Images from Diseases of the Skin, Eigth Edition, 1918 by Henry W. Stelwagon, M.D., Ph.D.
Sunday, January 31, 2010
Saturday, January 30, 2010
Friday, January 29, 2010
Thursday, January 28, 2010
Wednesday, January 27, 2010
Tuesday, January 26, 2010
Masha Tupitsyn's debut collection of short stories is itself a kind of monster; a hybrid constructed from fiction, personal narrative, film criticism, and feminist theory. Tupitsyn seamlessly melds intellectual thought with poignant private experience as she develops solemn and striking female voices. In her first story Diegesis, (World of Fiction) the narrator's body and the camera become one,
It's attached to me, or in me, or behind me, and I know I'm being
watched, but by whom? I am half seer/half seen.
Throughout the book there is this sense of inside and outside at once and Tupitsyn likens films to dreams, as both are steeped in our subconscious fears and desires.
Monday, January 25, 2010
Sunday, January 24, 2010
Saturday, January 23, 2010
Friday, January 22, 2010
Thursday, January 21, 2010
Wednesday, January 20, 2010
Tuesday, January 19, 2010
Monday, January 18, 2010
Michael Haneke's new film The White Ribbon is a glimpse into the darker regions of human nature. Set in a small German village in the year proceeding World War I, the film follows a series of brutal attacks; the village doctor is thrown from his horse due to a wire stretched across his path, the baron's son is abducted and beaten, and the handicapped son of the mid-wife is nearly blinded. The protagonist of the violent crimes is never revealed and it's not clear if the acts are connected or simply coincidental. The school teacher is suspicious of a group of children who seem to appear from the shadows every time an incident occurs, but Haneke does not feel the need to tie up the plot. He lets the violence hang like a pervasive doom.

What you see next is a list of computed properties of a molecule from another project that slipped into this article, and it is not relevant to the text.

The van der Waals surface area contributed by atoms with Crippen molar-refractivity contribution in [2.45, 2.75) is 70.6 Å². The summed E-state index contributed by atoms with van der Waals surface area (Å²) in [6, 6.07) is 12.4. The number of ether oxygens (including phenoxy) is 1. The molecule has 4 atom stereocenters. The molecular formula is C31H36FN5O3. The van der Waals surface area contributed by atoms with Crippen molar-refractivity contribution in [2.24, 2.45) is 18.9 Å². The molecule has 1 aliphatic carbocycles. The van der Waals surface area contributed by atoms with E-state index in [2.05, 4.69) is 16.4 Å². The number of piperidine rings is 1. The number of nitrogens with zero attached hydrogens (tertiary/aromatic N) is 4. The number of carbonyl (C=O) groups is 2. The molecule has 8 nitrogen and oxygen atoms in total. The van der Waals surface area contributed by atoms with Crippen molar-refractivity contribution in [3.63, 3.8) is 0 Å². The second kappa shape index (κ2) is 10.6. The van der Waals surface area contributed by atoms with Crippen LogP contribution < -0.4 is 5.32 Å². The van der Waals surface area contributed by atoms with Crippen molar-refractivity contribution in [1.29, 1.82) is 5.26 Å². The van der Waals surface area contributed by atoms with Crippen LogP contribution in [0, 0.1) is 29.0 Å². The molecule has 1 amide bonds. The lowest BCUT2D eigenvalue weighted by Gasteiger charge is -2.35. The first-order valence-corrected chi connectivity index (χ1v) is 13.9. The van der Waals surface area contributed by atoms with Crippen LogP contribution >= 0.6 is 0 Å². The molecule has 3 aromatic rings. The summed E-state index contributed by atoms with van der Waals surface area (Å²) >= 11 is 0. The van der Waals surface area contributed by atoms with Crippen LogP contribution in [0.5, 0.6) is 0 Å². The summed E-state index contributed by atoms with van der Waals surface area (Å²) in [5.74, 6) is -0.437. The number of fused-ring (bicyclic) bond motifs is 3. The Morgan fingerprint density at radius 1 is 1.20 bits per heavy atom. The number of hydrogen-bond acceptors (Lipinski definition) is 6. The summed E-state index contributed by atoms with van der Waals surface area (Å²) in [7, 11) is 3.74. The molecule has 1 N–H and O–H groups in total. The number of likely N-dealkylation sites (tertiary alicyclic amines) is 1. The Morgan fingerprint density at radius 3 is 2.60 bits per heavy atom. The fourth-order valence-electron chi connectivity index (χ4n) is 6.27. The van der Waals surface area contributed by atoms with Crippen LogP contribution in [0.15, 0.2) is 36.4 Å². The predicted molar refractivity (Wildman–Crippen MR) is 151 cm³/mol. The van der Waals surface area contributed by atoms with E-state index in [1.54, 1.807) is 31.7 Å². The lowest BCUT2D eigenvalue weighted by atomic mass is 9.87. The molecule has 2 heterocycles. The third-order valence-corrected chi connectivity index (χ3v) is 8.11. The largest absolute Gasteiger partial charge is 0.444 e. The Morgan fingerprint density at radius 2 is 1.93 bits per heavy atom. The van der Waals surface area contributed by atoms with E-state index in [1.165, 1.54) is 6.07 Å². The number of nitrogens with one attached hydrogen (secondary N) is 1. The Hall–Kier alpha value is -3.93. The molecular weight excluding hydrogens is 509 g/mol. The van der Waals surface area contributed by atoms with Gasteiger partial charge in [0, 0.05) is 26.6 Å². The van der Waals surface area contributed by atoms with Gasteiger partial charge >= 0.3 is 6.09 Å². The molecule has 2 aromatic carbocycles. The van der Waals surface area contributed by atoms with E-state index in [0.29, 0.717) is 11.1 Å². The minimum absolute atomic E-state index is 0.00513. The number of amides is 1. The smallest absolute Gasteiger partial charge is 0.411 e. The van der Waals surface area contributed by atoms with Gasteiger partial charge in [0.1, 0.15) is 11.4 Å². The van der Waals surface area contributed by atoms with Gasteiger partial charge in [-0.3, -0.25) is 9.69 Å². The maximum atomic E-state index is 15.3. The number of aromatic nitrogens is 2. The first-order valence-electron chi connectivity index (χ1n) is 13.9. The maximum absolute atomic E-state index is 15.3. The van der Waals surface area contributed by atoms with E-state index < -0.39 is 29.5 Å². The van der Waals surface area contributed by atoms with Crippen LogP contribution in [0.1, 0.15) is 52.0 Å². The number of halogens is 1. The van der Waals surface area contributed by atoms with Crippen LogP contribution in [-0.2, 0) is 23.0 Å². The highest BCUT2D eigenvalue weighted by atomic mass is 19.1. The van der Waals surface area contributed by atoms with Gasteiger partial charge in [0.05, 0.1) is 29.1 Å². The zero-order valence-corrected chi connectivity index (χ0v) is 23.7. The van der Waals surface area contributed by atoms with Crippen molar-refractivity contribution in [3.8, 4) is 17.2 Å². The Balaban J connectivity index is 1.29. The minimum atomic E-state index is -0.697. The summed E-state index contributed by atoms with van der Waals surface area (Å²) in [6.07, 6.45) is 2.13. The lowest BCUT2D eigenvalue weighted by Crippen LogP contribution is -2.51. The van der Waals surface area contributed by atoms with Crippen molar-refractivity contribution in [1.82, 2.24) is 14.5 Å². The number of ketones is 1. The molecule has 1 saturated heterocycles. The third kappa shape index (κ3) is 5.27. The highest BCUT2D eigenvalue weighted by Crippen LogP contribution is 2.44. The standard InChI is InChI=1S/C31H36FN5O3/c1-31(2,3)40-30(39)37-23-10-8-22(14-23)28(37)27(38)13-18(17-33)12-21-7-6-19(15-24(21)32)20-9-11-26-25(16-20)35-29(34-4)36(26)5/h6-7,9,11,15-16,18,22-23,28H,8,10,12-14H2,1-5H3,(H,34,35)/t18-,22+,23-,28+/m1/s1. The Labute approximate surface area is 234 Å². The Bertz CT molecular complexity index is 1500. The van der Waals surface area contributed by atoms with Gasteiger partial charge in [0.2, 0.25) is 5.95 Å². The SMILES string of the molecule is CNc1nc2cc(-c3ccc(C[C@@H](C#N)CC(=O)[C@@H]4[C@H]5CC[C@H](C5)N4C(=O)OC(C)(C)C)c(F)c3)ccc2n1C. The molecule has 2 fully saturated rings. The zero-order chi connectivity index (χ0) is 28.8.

The visually stunning film, reeks of repression at the hands of both religion and patriarchy. The bare faced children of the film are not light and happy-go-lucky. They possess a morbid weight, a gloom generated through constant control. The pastor's children are literally beaten into submission by their father as their mother watches on with pained eyes. The two eldest children are forced to wear a white ribbon tied around their arm as a constant reminder to heed to purity of the soul.
While most of the adult men in the film reveal a violent nature, the widowed doctor is the most disturbing. Doctors are supposed to bring comfort to those who suffer, but this doctor emotionally eviscerates his lover, the mid-wife, through a relentless verbal attack. Sadism isn't the doctor's only crime. He's also conducting a sexual relationship with Anna, his teenage daughter. Anna's fate is horrific, we know she will not be physically or emotionally safe at the hands of her father. Haneke reveals that evil is not something lurking outside our door, but rather, is already resting inside our most intimate spaces.